This morning, I set out to post a different photo until I was reminded that it is St. Patrick’s Day, a day I most often associate with clovers. Technically oxalis and clovers aren’t the same thing, but they are often mashed together around this particular holiday. In truth, I’m going through a rather rabid oxalophile phase (am I the first to coin this term?) and don’t really need an excuse to post a photo of anything oxalis, or clover for that matter.
I found this particular oxalis growing in an area of Dominica called Giraudel, right beneath the nipple fruit, in fact. The plant is used locally as an herbal tea for sore throats and has the local name ‘Malgoj.’* I saw it several times throughout the island, and later in St. Lucia as well.
This is what the leaves look like.
* Source: “Caribbean Wild Plants and Their Uses” by Penelope N. Honychurch.
Until about a year ago, I had no idea that there were so many different types of galanthus, or that there is a mini subculture of galanthophiles* who are REALLY hardcore into collecting and identifying the subtle variations and markings in these teeny flowering bulbs. Not that I blame them — once you’re made aware of the variations, it’s difficult to not be drawn in.
I was browsing garden magazines at a friend’s the other day and I believe it is the current issue of Gardens Illustrated that has an article on galanthus with a gorgeous photo of several individual petals lined up on a piece of wood. That photo alone is enough to turn me into a galanthonerd.
On a related note: the other day, while taking this photo, I asked my friend Barry if snowdrops have a scent. At the time I noted how difficult it is to get down that low onto the ground to take a whiff. It did not occur to me that I could pick a bloom and bring it up to my nose. Dur.
* I thought I was making up a new jazzy word, and imagined myself an absolute genius for a quick second, too until I did a search and discovered the term is in widespread use. And since the mid-nineteenth century no less. Am starting to wonder if the galanthogeeks would have me as one of their own regardless of my sincerity and commitment.
Early season blooms have started to appear this week in tandem with some other solid signs that we’ve turned a corner away from winter and closer to the start of spring here in my neck of the woods. While most gardeners are raving about the snowdrops — and they are beautiful, no doubt — I was most delighted to see another, though less popular harbinger of the season, Eranthis hyemalis unfurling in the sun for the first time.
Gardeners often complain about the difficulty in establishing eranthis, but most of my experiences with this early bloom have been with plants that appeared mysteriously from nowhere and established themselves with no work at all.
A visit to Erika’s apartment a month back has inspired a new sense of excitement about my own windowsills. The morning after the tour, we experienced a rare winter treat here in Toronto: sunshine! While my windowsill has been transformed several times since, here’s what it looked like on that first morning of sun.
In the photo above you can see [left to right]: ‘French Lace’ scented geranium, Chilean oxalis bulbs that I recently planted, another oxalis that has gone dormant, variegated Cuban oregano (that thing does not stop growing. I have cut it back hard, several times), and the edge of a ‘Centennial’ kumquat tree.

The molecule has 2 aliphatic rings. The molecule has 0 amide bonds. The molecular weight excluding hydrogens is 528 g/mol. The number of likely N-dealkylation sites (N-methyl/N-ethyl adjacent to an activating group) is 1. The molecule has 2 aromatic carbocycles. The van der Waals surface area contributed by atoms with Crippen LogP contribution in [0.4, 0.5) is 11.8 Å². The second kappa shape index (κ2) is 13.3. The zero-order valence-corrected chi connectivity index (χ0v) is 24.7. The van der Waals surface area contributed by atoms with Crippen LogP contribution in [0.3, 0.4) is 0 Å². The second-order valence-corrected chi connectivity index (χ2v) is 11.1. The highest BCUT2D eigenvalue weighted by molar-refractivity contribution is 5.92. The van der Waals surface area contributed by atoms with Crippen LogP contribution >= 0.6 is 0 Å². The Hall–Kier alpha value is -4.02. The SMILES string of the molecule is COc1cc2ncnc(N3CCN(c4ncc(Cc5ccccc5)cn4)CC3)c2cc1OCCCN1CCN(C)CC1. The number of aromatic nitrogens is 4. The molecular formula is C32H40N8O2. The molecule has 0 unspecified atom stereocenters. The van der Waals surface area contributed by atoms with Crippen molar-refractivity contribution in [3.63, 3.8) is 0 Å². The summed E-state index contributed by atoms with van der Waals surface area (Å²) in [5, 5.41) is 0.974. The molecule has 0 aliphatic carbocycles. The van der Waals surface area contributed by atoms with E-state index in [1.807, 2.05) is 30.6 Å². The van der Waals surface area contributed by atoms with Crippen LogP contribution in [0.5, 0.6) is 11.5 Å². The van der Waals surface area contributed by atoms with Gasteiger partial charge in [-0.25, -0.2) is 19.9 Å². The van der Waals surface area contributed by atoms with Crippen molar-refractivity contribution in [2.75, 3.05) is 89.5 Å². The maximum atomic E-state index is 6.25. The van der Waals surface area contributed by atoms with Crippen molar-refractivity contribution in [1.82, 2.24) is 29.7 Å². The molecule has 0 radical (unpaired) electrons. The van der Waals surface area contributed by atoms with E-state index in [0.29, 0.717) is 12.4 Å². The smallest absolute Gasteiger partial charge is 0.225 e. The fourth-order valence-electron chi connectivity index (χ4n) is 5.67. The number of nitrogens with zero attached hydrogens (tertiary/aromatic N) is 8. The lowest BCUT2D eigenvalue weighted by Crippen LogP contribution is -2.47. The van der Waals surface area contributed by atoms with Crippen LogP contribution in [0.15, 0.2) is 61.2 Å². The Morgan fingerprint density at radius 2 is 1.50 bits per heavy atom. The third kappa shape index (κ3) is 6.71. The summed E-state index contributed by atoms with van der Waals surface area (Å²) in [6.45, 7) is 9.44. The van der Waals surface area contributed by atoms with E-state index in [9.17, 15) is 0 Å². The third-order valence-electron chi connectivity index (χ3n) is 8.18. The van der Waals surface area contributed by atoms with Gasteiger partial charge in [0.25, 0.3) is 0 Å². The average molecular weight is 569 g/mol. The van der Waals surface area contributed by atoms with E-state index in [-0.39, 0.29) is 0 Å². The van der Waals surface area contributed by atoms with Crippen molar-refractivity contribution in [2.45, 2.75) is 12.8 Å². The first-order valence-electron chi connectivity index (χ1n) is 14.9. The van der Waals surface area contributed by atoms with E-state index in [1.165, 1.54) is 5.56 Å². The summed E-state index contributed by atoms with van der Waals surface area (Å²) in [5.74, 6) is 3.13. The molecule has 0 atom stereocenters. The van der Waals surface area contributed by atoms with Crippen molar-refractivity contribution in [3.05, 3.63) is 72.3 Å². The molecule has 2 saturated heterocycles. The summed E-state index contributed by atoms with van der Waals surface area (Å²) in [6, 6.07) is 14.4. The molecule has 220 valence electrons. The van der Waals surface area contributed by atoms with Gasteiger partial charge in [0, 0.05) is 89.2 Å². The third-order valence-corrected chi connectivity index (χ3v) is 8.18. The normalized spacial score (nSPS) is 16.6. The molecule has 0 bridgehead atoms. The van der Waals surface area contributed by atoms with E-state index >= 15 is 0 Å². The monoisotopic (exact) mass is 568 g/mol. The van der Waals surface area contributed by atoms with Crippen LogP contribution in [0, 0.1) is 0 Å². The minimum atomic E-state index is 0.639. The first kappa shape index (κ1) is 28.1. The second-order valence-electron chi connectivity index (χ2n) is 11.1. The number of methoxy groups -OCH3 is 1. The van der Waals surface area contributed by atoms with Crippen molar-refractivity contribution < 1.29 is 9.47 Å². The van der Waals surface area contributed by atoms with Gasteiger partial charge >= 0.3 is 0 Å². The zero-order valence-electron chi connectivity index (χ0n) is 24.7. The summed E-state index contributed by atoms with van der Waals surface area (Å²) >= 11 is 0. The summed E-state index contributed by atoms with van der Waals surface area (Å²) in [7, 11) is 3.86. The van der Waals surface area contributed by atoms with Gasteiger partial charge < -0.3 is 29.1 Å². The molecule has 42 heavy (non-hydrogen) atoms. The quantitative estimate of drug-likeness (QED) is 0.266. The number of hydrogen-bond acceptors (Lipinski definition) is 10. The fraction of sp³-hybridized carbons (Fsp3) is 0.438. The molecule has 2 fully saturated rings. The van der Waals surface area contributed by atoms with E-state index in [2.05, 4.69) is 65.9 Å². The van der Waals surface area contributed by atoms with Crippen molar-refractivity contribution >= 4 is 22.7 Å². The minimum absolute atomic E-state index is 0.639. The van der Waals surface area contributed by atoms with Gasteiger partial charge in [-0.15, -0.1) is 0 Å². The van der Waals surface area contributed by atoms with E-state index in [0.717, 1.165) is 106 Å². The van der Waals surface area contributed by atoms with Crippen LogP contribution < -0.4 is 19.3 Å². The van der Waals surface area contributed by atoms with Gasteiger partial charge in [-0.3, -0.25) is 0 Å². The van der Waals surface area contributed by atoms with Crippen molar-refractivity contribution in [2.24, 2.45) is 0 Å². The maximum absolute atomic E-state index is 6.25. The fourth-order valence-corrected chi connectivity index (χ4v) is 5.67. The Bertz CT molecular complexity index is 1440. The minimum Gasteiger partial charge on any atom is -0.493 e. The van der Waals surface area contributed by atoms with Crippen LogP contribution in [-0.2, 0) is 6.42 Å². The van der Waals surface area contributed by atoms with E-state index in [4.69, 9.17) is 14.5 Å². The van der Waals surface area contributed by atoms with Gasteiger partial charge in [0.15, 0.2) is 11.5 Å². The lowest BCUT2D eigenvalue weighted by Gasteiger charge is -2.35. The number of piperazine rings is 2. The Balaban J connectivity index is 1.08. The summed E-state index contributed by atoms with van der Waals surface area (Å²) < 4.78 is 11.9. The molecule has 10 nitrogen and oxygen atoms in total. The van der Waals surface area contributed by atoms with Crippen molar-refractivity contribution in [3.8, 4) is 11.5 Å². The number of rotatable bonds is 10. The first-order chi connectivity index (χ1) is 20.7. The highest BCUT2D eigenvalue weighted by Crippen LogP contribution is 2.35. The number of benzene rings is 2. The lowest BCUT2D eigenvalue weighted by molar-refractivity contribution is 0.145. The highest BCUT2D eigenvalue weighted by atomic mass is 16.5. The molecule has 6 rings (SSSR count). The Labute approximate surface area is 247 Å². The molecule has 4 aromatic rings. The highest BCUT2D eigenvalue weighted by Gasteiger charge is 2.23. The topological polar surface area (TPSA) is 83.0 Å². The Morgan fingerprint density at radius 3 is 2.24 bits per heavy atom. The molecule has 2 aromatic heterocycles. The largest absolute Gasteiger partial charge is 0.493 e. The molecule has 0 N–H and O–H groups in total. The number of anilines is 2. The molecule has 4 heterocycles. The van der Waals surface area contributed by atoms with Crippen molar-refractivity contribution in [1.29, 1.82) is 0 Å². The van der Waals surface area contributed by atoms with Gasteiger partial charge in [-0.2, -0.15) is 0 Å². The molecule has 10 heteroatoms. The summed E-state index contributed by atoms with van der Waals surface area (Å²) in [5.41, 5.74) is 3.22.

This is the other windowsill in my office [left to right]: Microgreens freshly sown in a recycled salad container (behind), spineless blue agave (front), lithops, another dormant oxalis, donkey’s tail sedum (Sedum morganianum) (hanging).
And here’s what it looked like yesterday afternoon when the sun was shining once again [left to right]: Pelargonium ‘Fair Ellen’, yet unidentified echeveria I bought a few days ago, pelargonium ‘Mabel Grey’, another unidentified echeveria from the same purchase, sea onion (Ornithogalum caudatum).
What are you growing on your windowsill?
Please post a link to a photo or post on your blog about what’s on your windowsill. We can inspire one another and beat the winter is almost over blahs.
Next Friday, March 19 at 5pm EST I’ll randomly select two people from the comments below to win one of the following price packs:
- One of our “I Heart Dirt” tees, six packs of organic vegetable and herb seeds from Cubit’s Organics, a package of assorted garden buttons and magnets (also designed and produced by us), and one of the few remaining Grow Great Grub book launch party door prizes that includes a specially made “Grow Great Grub” button and a pack of organic vegetable seeds by Urban Harvest.
- Six packs of organic vegetable and herb seeds from Cubit’s Organics, a package of assorted garden buttons and magnets (also designed and produced by us), and one of the few remaining Grow Great Grub book launch party door prizes that includes a specially made “Grow Great Grub” button and a pack of organic vegetable seeds by Urban Harvest.
Until recently I was unaware that witch hazel is cold tolerant in my climate. Here’s the evidence: a large witch hazel tree in full bloom just this morning in my friend’s garden.
We’re experiencing a warm and sunny spell here in Toronto that is lifting our collective spirits. Suddenly things are in bloom as if it is spring. But it isn’t really quite spring and I keep reminding myself that while all signs point to it, we could have another blizzard ahead of us just yet.
March is a deceptively soft and cuddly lamb, for now.
More witch hazel: